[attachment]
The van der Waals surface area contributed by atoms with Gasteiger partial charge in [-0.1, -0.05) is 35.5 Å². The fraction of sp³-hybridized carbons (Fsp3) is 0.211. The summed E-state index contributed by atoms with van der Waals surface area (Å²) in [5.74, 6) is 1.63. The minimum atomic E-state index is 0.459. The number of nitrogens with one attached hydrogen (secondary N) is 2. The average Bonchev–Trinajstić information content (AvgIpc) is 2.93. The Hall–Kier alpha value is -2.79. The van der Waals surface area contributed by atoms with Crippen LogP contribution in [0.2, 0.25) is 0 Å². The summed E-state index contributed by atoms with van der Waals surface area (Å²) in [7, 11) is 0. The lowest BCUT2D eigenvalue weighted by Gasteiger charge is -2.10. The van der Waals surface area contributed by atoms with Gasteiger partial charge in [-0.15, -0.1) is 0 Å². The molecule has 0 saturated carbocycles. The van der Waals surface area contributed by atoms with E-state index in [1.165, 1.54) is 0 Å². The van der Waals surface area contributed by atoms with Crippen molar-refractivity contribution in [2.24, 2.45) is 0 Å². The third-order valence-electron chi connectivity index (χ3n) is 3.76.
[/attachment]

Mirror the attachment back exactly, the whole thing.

The van der Waals surface area contributed by atoms with Gasteiger partial charge in [-0.1, -0.05) is 35.5 Å². The fraction of sp³-hybridized carbons (Fsp3) is 0.211. The summed E-state index contributed by atoms with van der Waals surface area (Å²) in [5.74, 6) is 1.63. The minimum atomic E-state index is 0.459. The number of nitrogens with one attached hydrogen (secondary N) is 2. The average Bonchev–Trinajstić information content (AvgIpc) is 2.93. The Hall–Kier alpha value is -2.79. The van der Waals surface area contributed by atoms with Crippen LogP contribution in [0.2, 0.25) is 0 Å². The summed E-state index contributed by atoms with van der Waals surface area (Å²) in [7, 11) is 0. The lowest BCUT2D eigenvalue weighted by Gasteiger charge is -2.10. The van der Waals surface area contributed by atoms with Gasteiger partial charge in [-0.15, -0.1) is 0 Å². The molecule has 0 saturated carbocycles. The van der Waals surface area contributed by atoms with E-state index in [1.165, 1.54) is 0 Å². The van der Waals surface area contributed by atoms with Crippen molar-refractivity contribution in [2.24, 2.45) is 0 Å². The third-order valence-electron chi connectivity index (χ3n) is 3.76.